Backyard training drills are important, but the real test comes when you take your upland dog into the duck blind. If he has been hunting the CRP at all, he’s very likely to want to break. Scratch that, he’s very likely to break. This is reality for a lot of dual-purpose retriever owners come October.

Knowing this, I often test my dogs while I’m in the blind. When I’m confident we are in a dead stretch, I’ll let my hunting partners know I’m about to stand up and shoot. The goal is to see if my dog is going to break as soon as I surprise him with this move. Most dogs will lose it even though there clearly aren’t any ducks falling from the sky. They’ll break the moment you stand up and shoot, which means you’ve got to be prepared to issue a correction immediately. If you miss your window, the lesson doesn’t matter.


If you time your correction correctly, this drill usually only has to happen a few times before the dog will start to get the picture. If you’re worried about the timing of your correction and you’ve got a buddy with you, you can have him be the shooter. This way you can watch your dog and correct the instant he starts to break.

Now, I shouldn’t have to say this, but I will anyway—this is a drill meant for a seasoned dog. A first-year pup that is just learning the ropes of duck hunting and the whole steadiness thing is going to fail this test and you know that. It’s also important that you don’t try this test when someone actually shoots a duck, because that can lead to a regretful situation where you’re not sure if you should call a dog off of an actual retrieve (you shouldn’t).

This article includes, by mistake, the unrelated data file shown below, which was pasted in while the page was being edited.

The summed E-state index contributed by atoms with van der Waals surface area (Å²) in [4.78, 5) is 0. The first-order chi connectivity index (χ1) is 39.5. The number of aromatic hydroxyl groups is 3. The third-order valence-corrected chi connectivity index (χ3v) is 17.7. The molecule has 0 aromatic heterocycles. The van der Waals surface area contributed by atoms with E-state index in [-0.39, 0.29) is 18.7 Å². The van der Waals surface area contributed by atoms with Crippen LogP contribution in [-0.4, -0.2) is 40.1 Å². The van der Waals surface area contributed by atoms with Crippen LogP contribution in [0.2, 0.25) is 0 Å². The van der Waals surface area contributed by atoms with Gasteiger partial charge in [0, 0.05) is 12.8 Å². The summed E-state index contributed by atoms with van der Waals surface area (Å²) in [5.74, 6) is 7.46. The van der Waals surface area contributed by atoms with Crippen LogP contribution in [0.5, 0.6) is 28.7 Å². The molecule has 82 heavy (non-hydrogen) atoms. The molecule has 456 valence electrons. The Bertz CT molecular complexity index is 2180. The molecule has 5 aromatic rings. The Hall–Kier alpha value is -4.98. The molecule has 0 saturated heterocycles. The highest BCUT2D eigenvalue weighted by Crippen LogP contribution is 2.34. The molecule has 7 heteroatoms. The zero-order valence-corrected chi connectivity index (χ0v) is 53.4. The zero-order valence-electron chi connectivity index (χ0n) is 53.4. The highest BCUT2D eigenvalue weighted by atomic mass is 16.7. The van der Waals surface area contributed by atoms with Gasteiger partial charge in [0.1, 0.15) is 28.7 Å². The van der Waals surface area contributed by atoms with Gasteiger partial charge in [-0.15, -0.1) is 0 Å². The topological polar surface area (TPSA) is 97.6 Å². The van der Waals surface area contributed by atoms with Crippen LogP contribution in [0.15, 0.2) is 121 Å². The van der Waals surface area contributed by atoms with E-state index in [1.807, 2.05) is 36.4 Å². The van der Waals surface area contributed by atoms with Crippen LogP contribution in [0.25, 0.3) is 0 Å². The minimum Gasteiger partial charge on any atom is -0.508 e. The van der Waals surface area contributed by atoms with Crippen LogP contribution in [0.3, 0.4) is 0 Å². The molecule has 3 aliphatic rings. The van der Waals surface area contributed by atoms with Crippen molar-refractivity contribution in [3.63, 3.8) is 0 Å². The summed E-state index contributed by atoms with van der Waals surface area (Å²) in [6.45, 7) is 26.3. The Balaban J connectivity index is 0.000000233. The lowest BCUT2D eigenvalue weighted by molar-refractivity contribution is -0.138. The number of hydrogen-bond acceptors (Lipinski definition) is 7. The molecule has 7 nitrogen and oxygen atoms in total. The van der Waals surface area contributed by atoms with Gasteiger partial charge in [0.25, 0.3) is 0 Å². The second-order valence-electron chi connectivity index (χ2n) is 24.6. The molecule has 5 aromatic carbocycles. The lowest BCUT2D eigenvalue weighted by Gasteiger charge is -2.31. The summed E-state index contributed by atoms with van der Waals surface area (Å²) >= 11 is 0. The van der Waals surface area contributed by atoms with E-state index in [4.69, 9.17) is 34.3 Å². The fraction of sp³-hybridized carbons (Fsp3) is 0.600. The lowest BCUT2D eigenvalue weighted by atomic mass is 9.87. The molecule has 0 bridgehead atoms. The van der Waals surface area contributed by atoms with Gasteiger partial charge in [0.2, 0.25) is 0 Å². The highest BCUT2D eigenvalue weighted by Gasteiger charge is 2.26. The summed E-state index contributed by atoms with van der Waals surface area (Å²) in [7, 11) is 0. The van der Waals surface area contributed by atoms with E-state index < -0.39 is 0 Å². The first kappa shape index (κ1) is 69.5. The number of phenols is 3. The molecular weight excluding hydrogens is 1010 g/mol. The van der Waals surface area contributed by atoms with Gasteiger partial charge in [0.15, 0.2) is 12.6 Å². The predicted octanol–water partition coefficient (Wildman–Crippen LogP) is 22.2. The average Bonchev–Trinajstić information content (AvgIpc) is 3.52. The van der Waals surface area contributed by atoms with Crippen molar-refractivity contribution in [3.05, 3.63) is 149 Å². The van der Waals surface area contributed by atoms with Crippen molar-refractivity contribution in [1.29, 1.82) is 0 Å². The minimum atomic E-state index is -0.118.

While this is a good move to test your dog’s steadiness as he transitions back and forth from the uplands to the wetlands, it’s also a good drill in the pre-season or the days between hunts. As long as you have training ground where you can shoot, you can take the dog out and sit on a bucket or blind chair and run through this scenario.

duck hunter with black labrador sitting in duck blind
Much of waterfowl hunting is an exercise in patience. (Photo By: Mike Clingan)

Sit To Flush? 

Some folks think the answer to this problem of steadiness in dual-purpose dogs is to train them to sit on the flush. In theory, that sounds like a pretty good idea. In reality, it’s extremely difficult to train most dogs if you don’t have an ample supply of live birds. Most amateur handlers just don’t, so the attempts to really drive home this behavior often fall way short. This might be somewhat evident in training sessions but will definitely be evident in the field when the adrenaline and excitement kick in, and the wild birds start to get up.

A better bet is to allow your dog to be an upland flusher, while teaching him that his role is different when you’re sitting next to the water (or on it) at first light. There, he needs to learn that the desire to run, chase, and find something to retrieve has to be suppressed. That seems like it’s asking a lot of a dog, but it’s really not.

A well-bred retriever that is led through the proper steadiness drills and given enough opportunity to learn about his roles, will understand the difference in due time. There might be some slippage when you get into the season and the different hunts are happening in the same week, or even the same day, but that’s to be expected. The best you can do is keep working on that steadiness mentality, and keep training both at home, and whenever you can in the blind.